From 500 B.C. to 300 A. D. Buddhism and Jainism had a major influence on the Indian population. This was the era when cave architecture, cave paintings and cave sculptures flourished. Monks, merchants and travelers in that era preferred the safety of the caves, which were pre-dominantly on hills and mountains to protect themselves from wild beasts and other natural forces. It was during the Buddhist period that idol-making saw the light of the day. Yet not many temples were found in those times. Later as human settlements mushroomed rapidly along rivers and seaside, Vedic culture was given a boost by the political heads of that era and temples came into being.
From the 2nd to 5th century A. D. foreign rulers like Shaka, Kshatrap and Nag Dynasty held sway in some parts of India. These forces were destroyed by Kings Samudragupta, Chandragupta II Vikramaditya, Kumargupta, and Skandhgupta of the Gupta Dynasty. In fact, King Shrigupta married a lady from Lichchavi Dynasty and kicked off the Gupta Rule in India. Further on Vikramaditya defeated the foreign rulers like Shaka and Kshatrap to establish local independent rule. This change in political leadership revived the Vedic culture. India by then was united under one political head who revered Lord Vishnu. This era that lasted from 300 to 500 A. D. saw the dawn and rise of the Bhagwat Cult in India. This Cult entails the worship of Vishnu and his consort Lakshmi. This was also the phase when temples began to be contracted in India.
The Vedic culture encouraged religious literature and the establishment of pilgrimage sites Through the religious literature we can understand the form Of Mahalakshmi as it is seen today Legend says that Gods and demons churned the ocean and certain jewels were born. Lakshmi was one among them. As soon as she emerged she became the consort of Lord Vishnu who is one of the three Gods that form the Holy Trinity (Brahma, Vishnu, Mahesh). This Goddess with unparallel beauty was a female representation of Universal wealth. Eight forms of Goddesses dwell within her, Dhanalakshmi (provides wealth), Dhaanyalakshim (provides crops), Dhairyalakshmji (provides courage), Shauryalakshmi (provides valour), Kirtilakshmi (provides fame), Vinayalakshmi (instills modesty), Raajyalakshmi (provides kingdom) and Santaanlakshmi (provides children). She signifies property, happiness, radiance and fame.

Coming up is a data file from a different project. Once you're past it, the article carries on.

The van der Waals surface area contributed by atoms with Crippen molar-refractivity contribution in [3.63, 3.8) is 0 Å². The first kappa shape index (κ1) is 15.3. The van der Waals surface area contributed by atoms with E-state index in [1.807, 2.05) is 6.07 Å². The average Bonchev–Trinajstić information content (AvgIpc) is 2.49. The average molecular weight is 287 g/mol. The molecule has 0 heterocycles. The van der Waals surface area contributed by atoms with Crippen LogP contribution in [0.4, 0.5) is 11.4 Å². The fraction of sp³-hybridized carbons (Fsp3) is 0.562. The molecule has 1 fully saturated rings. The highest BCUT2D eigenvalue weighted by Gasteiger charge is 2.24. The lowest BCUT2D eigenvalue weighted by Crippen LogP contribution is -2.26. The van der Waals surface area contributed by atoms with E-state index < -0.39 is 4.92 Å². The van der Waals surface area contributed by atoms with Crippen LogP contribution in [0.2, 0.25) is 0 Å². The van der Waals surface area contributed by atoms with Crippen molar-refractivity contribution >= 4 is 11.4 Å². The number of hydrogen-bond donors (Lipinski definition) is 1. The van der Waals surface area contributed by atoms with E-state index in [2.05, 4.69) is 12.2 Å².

It is believed that the first mention of Goddess Mahalakshmi was found in 250 B. C., and the first form of Goddess Mahalakshmi is that of Gajalakshmi, Lakshmi bedecked with jewelry seated on a lotus and flanked by two white elephants, seen on stupas constructed by Emperor Ashoka in Sanchi and Bodh Gaya. Some scholars opine that his form was derived from figures of Goddess Mayavati in Buddhist caves and figures of Goddess Padmavati in Jain caves and temples that come into being in the 1st century A.D.
The Gupta kings, known to be devotees of Vishnu and Lakshmi have depicted Lakshmi on their coins in various poses. Several coins of this era show Lakshmi and Garud (the eagle which is Vishnu’s vehicle), Lakshmi bedecked with jewellery astride a lion, Lakshmi astride a peacock, Lakshmi seated on an expanded lotus, Lakshmi seated on a throne etc. The Gupta Dynasty accepted Lakshmi in the form of Raajlakshmi (who blesses the kingdom) and Vaibhavlakshmi (who brings about prosperity). One of the descriptions of the coin states, “Halo around the goddess’s head, her pearl diadem, ear-pendants, necklace, bangles & armlets clearly to be seen, she holds noose in her extended r. hand and lotus seat prominent, Symbol on the legend are partly damaged”.